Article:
DISTRIBUTORS/CO-OPS

A merchandising makeover for Ace

BY HBSDealer Staff

Oak Brook, Illinois-based Ace Hardware Corp. announced a restructuring and realignment of its merchandising team – increasing the number of its merchants with direct category responsibility from 26 to more than 40.

At the same time, the company is moving to unify the wholesale merchandising responsibilities for Emery, Jensen and Emery Jensen Distribution – all part of Ace’s Wholesale Holdings division – to the merchandising team in Oak Brook.

A little history: In 2014, Ace Hardware acquired Emery-Waterhouse in the Northeast, marking the first step in creating the co-op’s Ace Wholesale Holdings Division. In 2015, Ace Hardware acquired Jensen Distribution Services based in Spokane, Washington.

Emery Jensen Distribution, the third Ace Wholesale Holdings entity, was created to service independent retailers throughout the Midwest, South and Southeast, as well as large national retailers within the grocery channel.

In a letter to vendors, Ace VP of Merchandising Frank Carroll explained the integration and restructuring will be good for Ace, good for dealers and good for vendors. “With the significant growth we’ve been fortunate to achieve, coupled with the intense competition attacking from all sides, it’s imperative that we adapt out organization to be best positioned for continued growth and long-term success,” he wrote.

The expansion from 26 to 40 merchants will provide better communication between the Ace team and the vendors, he said. More merchants will allow for deeper dives into the details of their respective categories.

The new arrangement officially begins Jan. 1.

Ace is also establishing a channel merchandising team at the current Jensen and Emery headquarters in Washington and Maine, respectively. This group of merchants will focus on four channels: pro lumber and paint, hardware (including lawn and garden specialists), grocery and e-commerce.

During a video presentation Friday with vendors, Ace’s John Surane, executive VP of merchandising, marketing and sales, described the moves as designed to promote growth for the dealer and the vendor.  “It’s time,” he said. “It’s been 25 years since we have made any meaningful changes to the structure of the merchandising department.”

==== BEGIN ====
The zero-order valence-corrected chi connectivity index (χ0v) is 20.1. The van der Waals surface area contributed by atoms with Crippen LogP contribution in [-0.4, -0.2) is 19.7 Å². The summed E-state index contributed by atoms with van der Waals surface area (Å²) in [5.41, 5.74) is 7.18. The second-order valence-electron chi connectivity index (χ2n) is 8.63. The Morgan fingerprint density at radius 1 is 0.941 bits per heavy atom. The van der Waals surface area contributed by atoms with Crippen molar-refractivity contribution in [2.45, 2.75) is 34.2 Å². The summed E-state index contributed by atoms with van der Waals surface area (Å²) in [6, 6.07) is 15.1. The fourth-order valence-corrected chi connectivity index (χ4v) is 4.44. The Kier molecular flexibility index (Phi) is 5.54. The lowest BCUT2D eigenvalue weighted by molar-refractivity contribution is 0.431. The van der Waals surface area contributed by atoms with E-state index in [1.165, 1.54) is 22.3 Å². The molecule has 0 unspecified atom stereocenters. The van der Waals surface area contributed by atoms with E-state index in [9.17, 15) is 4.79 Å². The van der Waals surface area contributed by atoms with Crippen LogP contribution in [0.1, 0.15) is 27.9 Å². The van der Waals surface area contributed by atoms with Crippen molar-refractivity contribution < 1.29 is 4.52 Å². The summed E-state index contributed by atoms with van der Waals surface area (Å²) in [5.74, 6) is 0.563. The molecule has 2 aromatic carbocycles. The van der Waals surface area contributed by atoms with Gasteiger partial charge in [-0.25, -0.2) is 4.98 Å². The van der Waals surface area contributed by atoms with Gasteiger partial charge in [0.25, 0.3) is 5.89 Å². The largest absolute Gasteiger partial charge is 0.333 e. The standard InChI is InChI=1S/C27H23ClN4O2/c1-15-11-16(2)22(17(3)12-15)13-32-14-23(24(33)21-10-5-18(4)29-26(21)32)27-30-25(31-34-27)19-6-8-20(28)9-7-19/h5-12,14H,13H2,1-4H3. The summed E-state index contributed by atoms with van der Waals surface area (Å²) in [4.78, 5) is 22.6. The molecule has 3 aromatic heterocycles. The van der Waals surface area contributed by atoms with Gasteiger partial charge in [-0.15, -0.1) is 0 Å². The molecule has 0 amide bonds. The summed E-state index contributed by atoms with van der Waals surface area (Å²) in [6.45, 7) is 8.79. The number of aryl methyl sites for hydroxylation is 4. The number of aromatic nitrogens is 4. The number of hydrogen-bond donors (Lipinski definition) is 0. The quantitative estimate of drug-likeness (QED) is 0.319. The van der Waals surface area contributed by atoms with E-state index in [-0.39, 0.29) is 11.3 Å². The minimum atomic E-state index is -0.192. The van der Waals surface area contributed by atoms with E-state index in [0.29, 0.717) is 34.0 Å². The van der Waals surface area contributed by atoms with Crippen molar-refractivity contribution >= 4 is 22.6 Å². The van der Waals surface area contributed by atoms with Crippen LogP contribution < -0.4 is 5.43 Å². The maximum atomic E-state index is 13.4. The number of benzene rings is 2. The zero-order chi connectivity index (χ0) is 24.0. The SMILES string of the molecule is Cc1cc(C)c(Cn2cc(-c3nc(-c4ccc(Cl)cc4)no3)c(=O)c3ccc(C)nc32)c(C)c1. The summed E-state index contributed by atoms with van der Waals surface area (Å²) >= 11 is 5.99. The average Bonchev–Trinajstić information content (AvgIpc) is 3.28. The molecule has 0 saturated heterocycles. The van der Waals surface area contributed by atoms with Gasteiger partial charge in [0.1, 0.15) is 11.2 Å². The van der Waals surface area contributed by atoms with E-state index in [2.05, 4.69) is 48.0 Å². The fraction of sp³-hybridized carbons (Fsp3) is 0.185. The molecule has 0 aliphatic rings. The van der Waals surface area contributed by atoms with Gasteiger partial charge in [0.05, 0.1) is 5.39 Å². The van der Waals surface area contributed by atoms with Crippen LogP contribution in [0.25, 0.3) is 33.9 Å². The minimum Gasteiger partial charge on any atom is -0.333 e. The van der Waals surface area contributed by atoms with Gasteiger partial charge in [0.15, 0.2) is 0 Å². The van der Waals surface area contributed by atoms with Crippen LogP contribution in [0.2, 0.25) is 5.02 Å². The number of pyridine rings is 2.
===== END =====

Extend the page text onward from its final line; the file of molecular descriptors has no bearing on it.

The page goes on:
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Now playing at Ace Hardware: Makers and Grommets

BY HBSDealer Staff

Oak Brook, Illinois-based Ace Hardware has a new relationship with The Grommet, allowing local Makers to promote their products in Ace stores.

This partership raises two questions: What’s a Maker? And what’s The Grommet?

The first is an inventor or small business that launches an innovative consumer product through The Grommet, which is a product launch platform and a network of Makers – more than 2,200 Makers. The Grommet slogan is “Discover what’s next.”

Ace will debut its collaboration with The Grommet in select Ace stores this holiday season and extending through 2017.

"For 92 years, Ace has stood for local small business; for the underdog who dukes it out against the Goliaths of corporate America,” said John Venhuizen, president and CEO, Ace Hardware Corporation. “So the partnership with The Grommet not only aligns with the passions of our local owners, but fuels our desire to further Ace as the place for the dreamers, inventors, innovators and Makers. We are proud to stand with The Grommet and their platform for local makers."

For the launch, 20 unique products from The Grommet, sourced from 15 local Makers, will debut in over 160 Ace stores; assortments will be updated each season. Products are unexpected, newly discovered and fit within at least one of 10 core values that are central to The Grommet’s discovery process, including: Made in the USA; Sustainable Living; Made for a Lifetime; Tech & Innovation; Handcrafted; Independent Maker; Social Enterprises; Philanthropy; Underrepresented Entrepreneurs; and Crowd-funded.